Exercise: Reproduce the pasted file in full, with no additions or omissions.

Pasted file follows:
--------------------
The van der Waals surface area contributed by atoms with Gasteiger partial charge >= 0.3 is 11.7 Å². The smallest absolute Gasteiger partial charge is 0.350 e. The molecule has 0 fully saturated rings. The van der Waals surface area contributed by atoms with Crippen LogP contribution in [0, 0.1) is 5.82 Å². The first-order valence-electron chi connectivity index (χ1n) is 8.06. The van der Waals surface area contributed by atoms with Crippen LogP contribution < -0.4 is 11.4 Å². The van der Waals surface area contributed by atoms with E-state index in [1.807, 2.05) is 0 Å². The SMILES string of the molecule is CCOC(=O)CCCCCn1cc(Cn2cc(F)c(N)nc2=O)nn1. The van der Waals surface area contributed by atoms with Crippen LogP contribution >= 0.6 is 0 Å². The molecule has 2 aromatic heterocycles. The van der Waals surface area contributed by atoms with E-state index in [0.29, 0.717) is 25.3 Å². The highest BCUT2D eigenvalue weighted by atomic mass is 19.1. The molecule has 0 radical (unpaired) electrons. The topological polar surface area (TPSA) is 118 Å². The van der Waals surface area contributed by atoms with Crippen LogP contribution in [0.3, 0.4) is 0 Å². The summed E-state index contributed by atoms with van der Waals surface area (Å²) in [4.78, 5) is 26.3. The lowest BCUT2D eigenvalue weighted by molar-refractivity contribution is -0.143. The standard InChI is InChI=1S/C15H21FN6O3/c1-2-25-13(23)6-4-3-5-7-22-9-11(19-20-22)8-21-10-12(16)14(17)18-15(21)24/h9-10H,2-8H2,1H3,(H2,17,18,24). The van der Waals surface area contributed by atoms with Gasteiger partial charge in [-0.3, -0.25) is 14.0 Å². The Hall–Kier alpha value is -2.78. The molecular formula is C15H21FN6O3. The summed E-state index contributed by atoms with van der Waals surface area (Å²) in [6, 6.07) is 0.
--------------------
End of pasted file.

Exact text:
The van der Waals surface area contributed by atoms with Gasteiger partial charge >= 0.3 is 11.7 Å². The smallest absolute Gasteiger partial charge is 0.350 e. The molecule has 0 fully saturated rings. The van der Waals surface area contributed by atoms with Crippen LogP contribution in [0, 0.1) is 5.82 Å². The first-order valence-electron chi connectivity index (χ1n) is 8.06. The van der Waals surface area contributed by atoms with Crippen LogP contribution < -0.4 is 11.4 Å². The van der Waals surface area contributed by atoms with E-state index in [1.807, 2.05) is 0 Å². The SMILES string of the molecule is CCOC(=O)CCCCCn1cc(Cn2cc(F)c(N)nc2=O)nn1. The van der Waals surface area contributed by atoms with Crippen LogP contribution >= 0.6 is 0 Å². The molecule has 2 aromatic heterocycles. The van der Waals surface area contributed by atoms with E-state index in [0.29, 0.717) is 25.3 Å². The highest BCUT2D eigenvalue weighted by atomic mass is 19.1. The molecule has 0 radical (unpaired) electrons. The topological polar surface area (TPSA) is 118 Å². The van der Waals surface area contributed by atoms with Crippen LogP contribution in [0.3, 0.4) is 0 Å². The summed E-state index contributed by atoms with van der Waals surface area (Å²) in [4.78, 5) is 26.3. The lowest BCUT2D eigenvalue weighted by molar-refractivity contribution is -0.143. The standard InChI is InChI=1S/C15H21FN6O3/c1-2-25-13(23)6-4-3-5-7-22-9-11(19-20-22)8-21-10-12(16)14(17)18-15(21)24/h9-10H,2-8H2,1H3,(H2,17,18,24). The van der Waals surface area contributed by atoms with Gasteiger partial charge in [-0.3, -0.25) is 14.0 Å². The Hall–Kier alpha value is -2.78. The molecular formula is C15H21FN6O3. The summed E-state index contributed by atoms with van der Waals surface area (Å²) in [6, 6.07) is 0.